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      Particulate Matter from Both Heavy Fuel Oil and Diesel Fuel Shipping Emissions Show Strong Biological Effects on Human Lung Cells at Realistic and Comparable In Vitro Exposure Conditions

      1 , 2 , 3 , 1 , 4 , 1 , 5 , 1 , 6 , 1 , 7 , 8 , 1 , 8 , 1 , 7 , 1 , 9 , 10 , 1 , 9 , 1 , 9 , 1 , 9 , 1 , 10 , 1 , 10 , 1 , 11 , 1 , 11 , 1 , 11 , 5 , 1 , 5 , 12 , 1 , 5 , 13 , 2 , 3 , 14 , 1 , 15 , 1 , 15 , 1 , 15 , 16 , 1 , 17 , 18 , 1 , 19 , 1 , 19 , 8 , 8 , 1 , 8 , 8 , 8 , 8 , 7 , 1 , 7 , 8 , 1 , 8 , 8 , 8 , 8 , 8 , 1 , 8 , 7 , 7 , 7 , 8 , 1 , 7 , 1 , 6 , 1 , 2 , 3 , 1 , 4 , 1 , 7 , 8 , *
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          Ship engine emissions are important with regard to lung and cardiovascular diseases especially in coastal regions worldwide. Known cellular responses to combustion particles include oxidative stress and inflammatory signalling.


          To provide a molecular link between the chemical and physical characteristics of ship emission particles and the cellular responses they elicit and to identify potentially harmful fractions in shipping emission aerosols.


          Through an air-liquid interface exposure system, we exposed human lung cells under realistic in vitro conditions to exhaust fumes from a ship engine running on either common heavy fuel oil (HFO) or cleaner-burning diesel fuel (DF). Advanced chemical analyses of the exhaust aerosols were combined with transcriptional, proteomic and metabolomic profiling including isotope labelling methods to characterise the lung cell responses.


          The HFO emissions contained high concentrations of toxic compounds such as metals and polycyclic aromatic hydrocarbon, and were higher in particle mass. These compounds were lower in DF emissions, which in turn had higher concentrations of elemental carbon (“soot”). Common cellular reactions included cellular stress responses and endocytosis. Reactions to HFO emissions were dominated by oxidative stress and inflammatory responses, whereas DF emissions induced generally a broader biological response than HFO emissions and affected essential cellular pathways such as energy metabolism, protein synthesis, and chromatin modification.


          Despite a lower content of known toxic compounds, combustion particles from the clean shipping fuel DF influenced several essential pathways of lung cell metabolism more strongly than particles from the unrefined fuel HFO. This might be attributable to a higher soot content in DF. Thus the role of diesel soot, which is a known carcinogen in acute air pollution-induced health effects should be further investigated. For the use of HFO and DF we recommend a reduction of carbonaceous soot in the ship emissions by implementation of filtration devices.

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          Most cited references29

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          Evidence on the impact of sustained exposure to air pollution on life expectancy from China's Huai River policy.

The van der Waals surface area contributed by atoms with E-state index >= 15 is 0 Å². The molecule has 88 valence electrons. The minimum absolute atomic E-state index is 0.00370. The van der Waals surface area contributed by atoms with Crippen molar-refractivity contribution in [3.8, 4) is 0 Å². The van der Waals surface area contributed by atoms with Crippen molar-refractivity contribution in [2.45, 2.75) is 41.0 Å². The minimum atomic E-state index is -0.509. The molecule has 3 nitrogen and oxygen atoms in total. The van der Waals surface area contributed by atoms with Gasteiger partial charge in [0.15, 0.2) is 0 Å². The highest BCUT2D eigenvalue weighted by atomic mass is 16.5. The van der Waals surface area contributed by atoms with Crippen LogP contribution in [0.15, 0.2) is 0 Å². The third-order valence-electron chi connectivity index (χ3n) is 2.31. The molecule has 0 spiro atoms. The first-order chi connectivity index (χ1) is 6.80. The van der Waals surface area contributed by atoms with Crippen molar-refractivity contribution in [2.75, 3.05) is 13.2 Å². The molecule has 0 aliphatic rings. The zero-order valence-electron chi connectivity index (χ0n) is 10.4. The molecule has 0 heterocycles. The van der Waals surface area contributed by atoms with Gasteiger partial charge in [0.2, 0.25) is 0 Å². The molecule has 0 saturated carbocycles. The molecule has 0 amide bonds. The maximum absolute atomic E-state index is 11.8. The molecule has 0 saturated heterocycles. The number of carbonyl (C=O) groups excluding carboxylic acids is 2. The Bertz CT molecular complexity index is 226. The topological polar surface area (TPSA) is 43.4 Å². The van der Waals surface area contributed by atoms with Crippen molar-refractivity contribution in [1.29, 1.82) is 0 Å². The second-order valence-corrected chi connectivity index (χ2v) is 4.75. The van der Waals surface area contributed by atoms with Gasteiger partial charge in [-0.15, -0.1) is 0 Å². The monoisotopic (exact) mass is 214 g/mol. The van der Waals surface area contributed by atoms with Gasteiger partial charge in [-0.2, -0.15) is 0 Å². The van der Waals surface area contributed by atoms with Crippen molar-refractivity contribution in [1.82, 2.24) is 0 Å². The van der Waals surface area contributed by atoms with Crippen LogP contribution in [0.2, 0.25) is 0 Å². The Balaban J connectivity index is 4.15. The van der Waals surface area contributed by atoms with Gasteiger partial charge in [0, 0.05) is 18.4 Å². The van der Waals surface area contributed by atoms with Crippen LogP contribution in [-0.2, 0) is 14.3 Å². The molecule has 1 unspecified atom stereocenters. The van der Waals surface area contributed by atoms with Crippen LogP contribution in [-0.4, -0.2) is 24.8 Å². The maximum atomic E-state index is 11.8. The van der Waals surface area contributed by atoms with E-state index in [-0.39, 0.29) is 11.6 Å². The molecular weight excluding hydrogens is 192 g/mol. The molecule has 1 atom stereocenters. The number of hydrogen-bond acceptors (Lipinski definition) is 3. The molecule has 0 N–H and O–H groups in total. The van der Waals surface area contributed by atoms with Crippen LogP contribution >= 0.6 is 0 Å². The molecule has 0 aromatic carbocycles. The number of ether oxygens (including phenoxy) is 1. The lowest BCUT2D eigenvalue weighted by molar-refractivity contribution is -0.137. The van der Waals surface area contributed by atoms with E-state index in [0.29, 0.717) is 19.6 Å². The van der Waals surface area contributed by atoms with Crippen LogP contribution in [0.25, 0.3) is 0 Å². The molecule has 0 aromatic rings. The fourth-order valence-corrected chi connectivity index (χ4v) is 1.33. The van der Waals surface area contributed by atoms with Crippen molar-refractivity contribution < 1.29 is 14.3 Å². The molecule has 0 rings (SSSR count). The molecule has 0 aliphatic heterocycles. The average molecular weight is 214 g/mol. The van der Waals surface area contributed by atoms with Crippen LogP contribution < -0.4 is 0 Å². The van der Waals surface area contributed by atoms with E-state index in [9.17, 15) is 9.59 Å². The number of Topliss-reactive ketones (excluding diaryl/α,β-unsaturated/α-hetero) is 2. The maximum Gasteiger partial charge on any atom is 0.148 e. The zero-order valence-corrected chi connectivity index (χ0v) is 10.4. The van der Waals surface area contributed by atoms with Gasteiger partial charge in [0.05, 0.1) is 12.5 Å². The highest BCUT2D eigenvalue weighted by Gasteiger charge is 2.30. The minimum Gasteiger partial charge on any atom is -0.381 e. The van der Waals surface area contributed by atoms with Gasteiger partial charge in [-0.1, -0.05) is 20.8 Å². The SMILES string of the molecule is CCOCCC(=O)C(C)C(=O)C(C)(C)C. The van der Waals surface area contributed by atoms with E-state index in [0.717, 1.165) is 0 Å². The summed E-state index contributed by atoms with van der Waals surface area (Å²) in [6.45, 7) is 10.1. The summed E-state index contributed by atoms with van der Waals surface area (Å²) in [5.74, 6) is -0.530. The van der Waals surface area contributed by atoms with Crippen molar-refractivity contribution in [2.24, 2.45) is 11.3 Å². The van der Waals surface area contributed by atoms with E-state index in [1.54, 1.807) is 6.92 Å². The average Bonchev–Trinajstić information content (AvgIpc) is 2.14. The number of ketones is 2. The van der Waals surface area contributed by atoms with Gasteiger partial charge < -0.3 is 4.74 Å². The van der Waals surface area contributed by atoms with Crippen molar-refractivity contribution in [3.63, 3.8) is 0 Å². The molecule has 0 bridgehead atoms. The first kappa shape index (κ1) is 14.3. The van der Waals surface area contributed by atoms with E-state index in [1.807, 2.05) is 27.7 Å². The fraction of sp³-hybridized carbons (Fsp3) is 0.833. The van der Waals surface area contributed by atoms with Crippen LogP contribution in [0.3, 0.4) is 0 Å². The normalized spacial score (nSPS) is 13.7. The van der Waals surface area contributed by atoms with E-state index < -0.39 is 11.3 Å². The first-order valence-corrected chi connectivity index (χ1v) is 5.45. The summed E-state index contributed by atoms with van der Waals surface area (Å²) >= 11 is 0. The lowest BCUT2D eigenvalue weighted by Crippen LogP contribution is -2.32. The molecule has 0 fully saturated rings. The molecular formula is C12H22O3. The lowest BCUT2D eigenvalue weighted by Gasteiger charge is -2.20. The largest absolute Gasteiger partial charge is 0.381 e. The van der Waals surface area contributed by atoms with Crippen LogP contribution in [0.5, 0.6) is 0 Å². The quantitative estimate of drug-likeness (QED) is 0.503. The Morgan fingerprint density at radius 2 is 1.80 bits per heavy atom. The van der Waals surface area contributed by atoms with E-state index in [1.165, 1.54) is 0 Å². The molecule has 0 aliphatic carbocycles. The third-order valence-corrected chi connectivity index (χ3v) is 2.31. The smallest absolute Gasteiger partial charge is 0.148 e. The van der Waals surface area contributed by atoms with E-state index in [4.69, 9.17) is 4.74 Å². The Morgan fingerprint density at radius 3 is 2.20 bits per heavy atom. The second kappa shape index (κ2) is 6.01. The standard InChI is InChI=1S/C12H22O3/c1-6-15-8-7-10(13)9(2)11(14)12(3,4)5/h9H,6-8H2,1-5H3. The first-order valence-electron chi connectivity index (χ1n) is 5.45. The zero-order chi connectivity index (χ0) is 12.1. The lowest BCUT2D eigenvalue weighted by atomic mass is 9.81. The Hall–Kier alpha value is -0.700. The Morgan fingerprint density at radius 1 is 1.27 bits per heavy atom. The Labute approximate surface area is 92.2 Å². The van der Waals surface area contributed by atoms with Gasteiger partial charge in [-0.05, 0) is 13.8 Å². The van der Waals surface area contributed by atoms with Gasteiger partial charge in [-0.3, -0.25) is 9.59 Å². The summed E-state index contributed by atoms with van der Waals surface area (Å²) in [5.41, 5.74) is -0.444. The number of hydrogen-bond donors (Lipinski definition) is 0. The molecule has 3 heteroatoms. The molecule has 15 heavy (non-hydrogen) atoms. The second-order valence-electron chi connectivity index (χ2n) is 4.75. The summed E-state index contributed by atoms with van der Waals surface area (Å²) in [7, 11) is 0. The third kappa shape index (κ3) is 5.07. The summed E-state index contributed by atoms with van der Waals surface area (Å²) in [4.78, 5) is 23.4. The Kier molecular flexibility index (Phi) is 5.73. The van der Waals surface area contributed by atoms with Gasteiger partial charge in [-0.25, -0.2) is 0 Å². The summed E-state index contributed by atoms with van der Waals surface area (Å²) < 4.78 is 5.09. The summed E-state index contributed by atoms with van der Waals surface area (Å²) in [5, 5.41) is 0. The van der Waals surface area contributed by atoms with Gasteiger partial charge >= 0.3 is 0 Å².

This paper's findings suggest that an arbitrary Chinese policy that greatly increases total suspended particulates (TSPs) air pollution is causing the 500 million residents of Northern China to lose more than 2.5 billion life years of life expectancy. The quasi-experimental empirical approach is based on China's Huai River policy, which provided free winter heating via the provision of coal for boilers in cities north of the Huai River but denied heat to the south. Using a regression discontinuity design based on distance from the Huai River, we find that ambient concentrations of TSPs are about 184 μg/m(3) [95% confidence interval (CI): 61, 307] or 55% higher in the north. Further, the results indicate that life expectancies are about 5.5 y (95% CI: 0.8, 10.2) lower in the north owing to an increased incidence of cardiorespiratory mortality. More generally, the analysis suggests that long-term exposure to an additional 100 μg/m(3) of TSPs is associated with a reduction in life expectancy at birth of about 3.0 y (95% CI: 0.4, 5.6).
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            Mortality from ship emissions: a global assessment.

            Epidemiological studies consistently link ambient concentrations of particulate matter (PM) to negative health impacts, including asthma, heart attacks, hospital admissions, and premature mortality. We model ambient PM concentrations from oceangoing ships using two geospatial emissions inventories and two global aerosol models. We estimate global and regional mortalities by applying ambient PM increases due to ships to cardiopulmonary and lung cancer concentration-risk functions and population models. Our results indicate that shipping-related PM emissions are responsible for approximately 60,000 cardiopulmonary and lung cancer deaths annually, with most deaths occurring near coastlines in Europe, East Asia, and South Asia. Under current regulation and with the expected growth in shipping activity, we estimate that annual mortalities could increase by 40% by 2012.
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              Transformation of human bronchial epithelial cells by infection with SV40 or adenovirus-12 SV40 hybrid virus, or transfection via strontium phosphate coprecipitation with a plasmid containing SV40 early region genes.

              Normal human bronchial epithelial cells were infected with SV40 virus or an adenovirus 12-SV40 hybrid virus, or transfected via strontium phosphate coprecipitation with plasmids containing the SV40 early region genes. Colonies of morphologically altered cells were isolated and cultured; these cells had extended culture lifespans compared to normal human bronchial epithelial cells. All cultures eventually underwent senescence, with the exception of one which appears to have unlimited proliferative potential. Colonies arising after viral infection were screened for virus production by cocultivation with Vero cells; only viral nonproducer cultures were analyzed further. The cells retained electron microscopic features of epithelial cells, and keratin and SV40 T-antigen were detected by indirect immunofluorescence. All of the cultures were aneuploid with karyotypic abnormalities characteristic of SV40-transformed cells. No tumors formed after s.c. injection of the cells in nude mice. These cells should be useful for studies of multistage bronchial epithelial carcinogenesis.